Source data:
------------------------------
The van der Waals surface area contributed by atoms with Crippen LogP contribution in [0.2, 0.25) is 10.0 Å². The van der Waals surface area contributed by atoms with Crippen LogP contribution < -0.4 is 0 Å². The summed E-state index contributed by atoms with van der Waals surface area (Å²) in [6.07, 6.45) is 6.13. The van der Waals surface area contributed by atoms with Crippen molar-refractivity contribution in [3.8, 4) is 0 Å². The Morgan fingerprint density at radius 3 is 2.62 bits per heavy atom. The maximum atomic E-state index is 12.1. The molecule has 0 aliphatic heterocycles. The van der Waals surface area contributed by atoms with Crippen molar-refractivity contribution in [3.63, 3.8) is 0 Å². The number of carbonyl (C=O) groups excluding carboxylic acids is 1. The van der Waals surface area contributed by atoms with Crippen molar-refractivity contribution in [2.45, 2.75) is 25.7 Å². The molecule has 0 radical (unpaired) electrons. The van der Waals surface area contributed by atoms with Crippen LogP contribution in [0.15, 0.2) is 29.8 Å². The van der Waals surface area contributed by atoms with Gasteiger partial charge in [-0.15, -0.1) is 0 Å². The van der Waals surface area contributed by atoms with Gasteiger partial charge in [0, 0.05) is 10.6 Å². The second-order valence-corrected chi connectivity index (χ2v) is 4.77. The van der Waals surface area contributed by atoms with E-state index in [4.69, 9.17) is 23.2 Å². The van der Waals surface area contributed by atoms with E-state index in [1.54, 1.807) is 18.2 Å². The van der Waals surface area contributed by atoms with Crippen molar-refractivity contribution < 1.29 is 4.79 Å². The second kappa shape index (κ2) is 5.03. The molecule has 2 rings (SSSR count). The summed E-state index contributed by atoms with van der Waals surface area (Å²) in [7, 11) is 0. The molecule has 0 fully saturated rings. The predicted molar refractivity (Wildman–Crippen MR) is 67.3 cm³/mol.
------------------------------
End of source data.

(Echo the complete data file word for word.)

The van der Waals surface area contributed by atoms with Crippen LogP contribution in [0.2, 0.25) is 10.0 Å². The van der Waals surface area contributed by atoms with Crippen LogP contribution < -0.4 is 0 Å². The summed E-state index contributed by atoms with van der Waals surface area (Å²) in [6.07, 6.45) is 6.13. The van der Waals surface area contributed by atoms with Crippen molar-refractivity contribution in [3.8, 4) is 0 Å². The Morgan fingerprint density at radius 3 is 2.62 bits per heavy atom. The maximum atomic E-state index is 12.1. The molecule has 0 aliphatic heterocycles. The van der Waals surface area contributed by atoms with Crippen molar-refractivity contribution in [3.63, 3.8) is 0 Å². The number of carbonyl (C=O) groups excluding carboxylic acids is 1. The van der Waals surface area contributed by atoms with Crippen molar-refractivity contribution in [2.45, 2.75) is 25.7 Å². The molecule has 0 radical (unpaired) electrons. The van der Waals surface area contributed by atoms with Crippen LogP contribution in [0.15, 0.2) is 29.8 Å². The van der Waals surface area contributed by atoms with Gasteiger partial charge in [-0.15, -0.1) is 0 Å². The van der Waals surface area contributed by atoms with Gasteiger partial charge in [0, 0.05) is 10.6 Å². The second-order valence-corrected chi connectivity index (χ2v) is 4.77. The van der Waals surface area contributed by atoms with E-state index in [4.69, 9.17) is 23.2 Å². The van der Waals surface area contributed by atoms with E-state index in [1.54, 1.807) is 18.2 Å². The van der Waals surface area contributed by atoms with Crippen molar-refractivity contribution < 1.29 is 4.79 Å². The second kappa shape index (κ2) is 5.03. The molecule has 2 rings (SSSR count). The summed E-state index contributed by atoms with van der Waals surface area (Å²) in [7, 11) is 0. The molecule has 0 fully saturated rings. The predicted molar refractivity (Wildman–Crippen MR) is 67.3 cm³/mol.